In this introductory program, students will explore cultural, social, and psychological approaches to the body and health and will build capacities for subsequent undergraduate studies. Using the lens of medical anthropology, we will consider diverse practices around sickness and healing and develop an understanding of Western biomedicine as a complex cultural system. Toward this aim, students will learn qualitative ethnographic techniques for documenting and analyzing cultural and social contexts. We will also consider how people generate stories about their experiences with illness and persistence; as part of this work, students will create interview-based audio podcasts.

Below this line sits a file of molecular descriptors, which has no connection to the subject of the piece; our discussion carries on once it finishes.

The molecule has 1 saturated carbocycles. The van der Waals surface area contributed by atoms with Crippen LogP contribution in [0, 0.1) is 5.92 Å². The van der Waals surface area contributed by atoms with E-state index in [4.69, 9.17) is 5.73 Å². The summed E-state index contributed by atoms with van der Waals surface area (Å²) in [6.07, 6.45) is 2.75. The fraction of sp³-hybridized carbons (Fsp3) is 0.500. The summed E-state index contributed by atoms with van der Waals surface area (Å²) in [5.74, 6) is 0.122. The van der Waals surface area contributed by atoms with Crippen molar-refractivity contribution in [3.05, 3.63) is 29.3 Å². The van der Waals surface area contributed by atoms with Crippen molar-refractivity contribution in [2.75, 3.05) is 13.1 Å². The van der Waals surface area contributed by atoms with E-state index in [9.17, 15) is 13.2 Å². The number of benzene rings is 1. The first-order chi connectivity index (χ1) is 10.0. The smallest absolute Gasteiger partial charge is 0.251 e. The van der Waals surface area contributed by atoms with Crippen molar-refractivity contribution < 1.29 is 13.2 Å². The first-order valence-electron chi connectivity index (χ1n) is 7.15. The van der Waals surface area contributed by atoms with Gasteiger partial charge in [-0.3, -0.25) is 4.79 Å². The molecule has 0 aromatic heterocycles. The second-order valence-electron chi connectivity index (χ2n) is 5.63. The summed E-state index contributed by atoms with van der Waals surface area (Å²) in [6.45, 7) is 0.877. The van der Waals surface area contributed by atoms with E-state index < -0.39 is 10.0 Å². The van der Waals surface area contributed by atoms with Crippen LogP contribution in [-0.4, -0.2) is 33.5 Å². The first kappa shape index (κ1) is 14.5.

An integrated social science exploration of health and well-being will lead us to readings and experiential exercises in areas such as positive psychology, sociology, neuroscience, somatic studies, and contemplative practices. We will participate in text-based seminar discussions and in workshops that aim to integrate mind, body, and spirit. Our intention will be to learn how to build the positive qualities that social scientists have determined are associated with strong and happy individuals, relationships, and communities. Students will cultivate foundational skills that are relevant across all careers and fields of study—observation, notetaking, analysis, researching, speaking, and writing—but that may be particularly helpful in social and human services, health care, and education.
Students who successfully complete the fall quarter program will be eligible to enroll in the second quarter of the expanded version of this program, Culture, Self, and Healing in spring 2019.
Course Reference Numbers
social and human services, health care, and education.
$30 fee fall quarter for museum entrance